Almost all the land is covered with rough pasture of low nutritional value, but pasture improvement schemes are underway, and agricultural diversification is being encouraged into guanaco (a wild llama), cashmere goats, pork, breeding sheep and cattle for beef production, and smoking the local wild upland goose breast.  One of the most innovative ideas is the importation of young reindeer from South Georgia, the only herd in the world untouched by radiation from Chernobyl.  Salmon ranching has been tried in the past, and current experiments are on-going into oyster and mussel production.   

The largest source of income is derived from the licensing and control of fishing within the Islands’ Fisheries Conservation Zone.  This is a rich source of income and, apart from the military base at Mount Pleasant, the Islands are entirely self-supporting.  The money from fishing is reinvested into the Islands’ education and health services, and into improving the infrastructure, including the construction of a network of dirt roads on East and West Falkland and the building of new jetties which form a lifeline to the outer Islands and more isolated farms.  Sea deliveries are made by the supply ship Tamar, locally owned and crewed.  The Falkland Islanders are also actively investing in the fishing industry, both through commercial activity – running locally-registered fishing vessels and acting as agents for foreign boats – and government’s research and management programme which includes the maintenance of two armed fisheries vessels as protection against far eastern poachers.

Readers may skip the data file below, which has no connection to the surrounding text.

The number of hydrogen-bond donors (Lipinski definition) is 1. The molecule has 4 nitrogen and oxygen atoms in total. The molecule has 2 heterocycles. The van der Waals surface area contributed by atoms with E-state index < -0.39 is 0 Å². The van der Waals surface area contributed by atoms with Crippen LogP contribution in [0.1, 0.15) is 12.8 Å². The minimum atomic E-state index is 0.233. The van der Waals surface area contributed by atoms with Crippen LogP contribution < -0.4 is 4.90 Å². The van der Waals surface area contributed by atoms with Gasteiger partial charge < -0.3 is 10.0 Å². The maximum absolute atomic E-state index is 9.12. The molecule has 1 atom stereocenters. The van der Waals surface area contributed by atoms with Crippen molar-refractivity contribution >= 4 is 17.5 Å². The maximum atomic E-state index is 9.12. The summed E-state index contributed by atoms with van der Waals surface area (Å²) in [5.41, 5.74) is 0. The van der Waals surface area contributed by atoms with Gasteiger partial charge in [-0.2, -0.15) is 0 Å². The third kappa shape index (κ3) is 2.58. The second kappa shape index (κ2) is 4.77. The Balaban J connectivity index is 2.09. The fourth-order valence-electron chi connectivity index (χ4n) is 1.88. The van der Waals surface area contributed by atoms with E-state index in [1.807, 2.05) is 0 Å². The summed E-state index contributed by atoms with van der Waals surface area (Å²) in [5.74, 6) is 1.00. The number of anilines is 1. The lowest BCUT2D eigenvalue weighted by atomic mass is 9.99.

The Falkland Islands are a popular destination for cruise ships, cruising the shores of South America or venturing onto the Antarctic.  In the antipodean summer season 1999/2000 32,000 cruise-ship visitors came ashore on day trips, mostly in Stanley but a few smaller ships anchored off some of the outer Islands to allow visitors the opportunity to see the Islands’ wonderful wildlife.  Cruise-ships visitors are important customers in the Stanley gift shops, and are also attracted to the world-famous Falkland Islands Philatelic Bureau.  Many new stamps are issued each year, and demand for these is world-wide.  Land tourists, on two-four week holidays, are warmly welcomed and are slowly increasing in numbers, drawn by the wildlife, fishing (the Islands reputedly have the best trout fishing in the world) and by specialist interests such as stamps, shipping or the 1982 Conflict.  There are two hotels and several guest-houses in Stanley, and a growing network of tourist lodges in the countryside.  

Education  

Young children have a wonderful time on the Islands – there is space to play and few restrictions.  In Stanley there are two private nurseries for babies and toddlers.  The Government offers 10 hours a week of free nursery (pre-school) places to 3 year olds.  Education is free and compulsory for all children between the ages of 4 and 16.  Children who live outside Stanley receive lessons by telephone, and are visited by one of a team of travelling teachers for one in every three weeks.  All children are encouraged to come into Stanley for secondary education, although this is not compulsory, and free lodging is provided in the School Hostel.  For senior secondary education, academic pupils are sent as boarders to the Peter Symonds Sixth Form College in Winchester to study for their A-levels, returning to the Falkland Islands three times during the two year course.  The Falkland Islands Government runs an excellent apprentice scheme in many different trades, and has close links with technical colleges in the UK.  All young people are encouraged to train and qualify in their chosen fields.  College and university education is encouraged, and upon completion of their training successful students are welcomed home to the Islands to take up suitable posts in Government and industry.  It is the policy of the Falkland Islands Government to fill all vacant posts with suitably qualified and/or experienced Falkland Islanders.  All education, including maintenance grants for A-level, college and university students, is paid for by the Falkland Islands Government.